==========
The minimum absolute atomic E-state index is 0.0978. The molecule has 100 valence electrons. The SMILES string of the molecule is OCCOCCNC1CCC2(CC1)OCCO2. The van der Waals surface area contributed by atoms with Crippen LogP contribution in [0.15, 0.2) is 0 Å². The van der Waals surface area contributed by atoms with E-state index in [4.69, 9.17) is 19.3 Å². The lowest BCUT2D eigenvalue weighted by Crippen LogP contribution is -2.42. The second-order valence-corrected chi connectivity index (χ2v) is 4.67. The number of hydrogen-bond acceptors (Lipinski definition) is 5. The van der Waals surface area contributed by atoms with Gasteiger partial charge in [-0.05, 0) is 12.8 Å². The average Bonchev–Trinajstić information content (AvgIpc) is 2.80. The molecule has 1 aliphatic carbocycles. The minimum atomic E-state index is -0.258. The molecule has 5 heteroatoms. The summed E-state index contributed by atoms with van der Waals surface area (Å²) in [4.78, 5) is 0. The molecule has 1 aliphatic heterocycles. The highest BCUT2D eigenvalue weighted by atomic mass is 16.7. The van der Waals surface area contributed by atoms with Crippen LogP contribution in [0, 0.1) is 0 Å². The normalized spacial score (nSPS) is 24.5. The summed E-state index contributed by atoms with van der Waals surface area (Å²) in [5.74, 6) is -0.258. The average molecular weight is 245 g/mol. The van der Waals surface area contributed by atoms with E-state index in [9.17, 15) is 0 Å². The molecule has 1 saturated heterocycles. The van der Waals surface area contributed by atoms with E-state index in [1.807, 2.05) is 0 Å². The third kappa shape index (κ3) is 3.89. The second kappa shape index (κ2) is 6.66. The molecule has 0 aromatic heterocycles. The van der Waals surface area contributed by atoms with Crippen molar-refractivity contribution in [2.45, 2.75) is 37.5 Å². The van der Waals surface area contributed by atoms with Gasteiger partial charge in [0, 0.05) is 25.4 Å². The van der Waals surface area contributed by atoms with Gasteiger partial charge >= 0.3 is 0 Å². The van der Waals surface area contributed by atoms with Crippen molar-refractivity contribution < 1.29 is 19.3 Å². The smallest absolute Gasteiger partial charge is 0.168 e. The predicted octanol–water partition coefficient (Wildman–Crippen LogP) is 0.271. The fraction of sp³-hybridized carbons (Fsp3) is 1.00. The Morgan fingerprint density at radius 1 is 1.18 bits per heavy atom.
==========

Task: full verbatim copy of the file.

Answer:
The minimum absolute atomic E-state index is 0.0978. The molecule has 100 valence electrons. The SMILES string of the molecule is OCCOCCNC1CCC2(CC1)OCCO2. The van der Waals surface area contributed by atoms with Crippen LogP contribution in [0.15, 0.2) is 0 Å². The van der Waals surface area contributed by atoms with E-state index in [4.69, 9.17) is 19.3 Å². The lowest BCUT2D eigenvalue weighted by Crippen LogP contribution is -2.42. The second-order valence-corrected chi connectivity index (χ2v) is 4.67. The number of hydrogen-bond acceptors (Lipinski definition) is 5. The van der Waals surface area contributed by atoms with Gasteiger partial charge in [-0.05, 0) is 12.8 Å². The average Bonchev–Trinajstić information content (AvgIpc) is 2.80. The molecule has 1 aliphatic carbocycles. The minimum atomic E-state index is -0.258. The molecule has 5 heteroatoms. The summed E-state index contributed by atoms with van der Waals surface area (Å²) in [4.78, 5) is 0. The molecule has 1 aliphatic heterocycles. The highest BCUT2D eigenvalue weighted by atomic mass is 16.7. The van der Waals surface area contributed by atoms with Crippen LogP contribution in [0, 0.1) is 0 Å². The normalized spacial score (nSPS) is 24.5. The summed E-state index contributed by atoms with van der Waals surface area (Å²) in [5.74, 6) is -0.258. The average molecular weight is 245 g/mol. The van der Waals surface area contributed by atoms with E-state index in [9.17, 15) is 0 Å². The molecule has 1 saturated heterocycles. The van der Waals surface area contributed by atoms with E-state index in [1.807, 2.05) is 0 Å². The third kappa shape index (κ3) is 3.89. The second kappa shape index (κ2) is 6.66. The molecule has 0 aromatic heterocycles. The van der Waals surface area contributed by atoms with Crippen molar-refractivity contribution in [2.45, 2.75) is 37.5 Å². The van der Waals surface area contributed by atoms with Gasteiger partial charge in [0, 0.05) is 25.4 Å². The van der Waals surface area contributed by atoms with Gasteiger partial charge >= 0.3 is 0 Å². The van der Waals surface area contributed by atoms with Crippen molar-refractivity contribution < 1.29 is 19.3 Å². The smallest absolute Gasteiger partial charge is 0.168 e. The predicted octanol–water partition coefficient (Wildman–Crippen LogP) is 0.271. The fraction of sp³-hybridized carbons (Fsp3) is 1.00. The Morgan fingerprint density at radius 1 is 1.18 bits per heavy atom.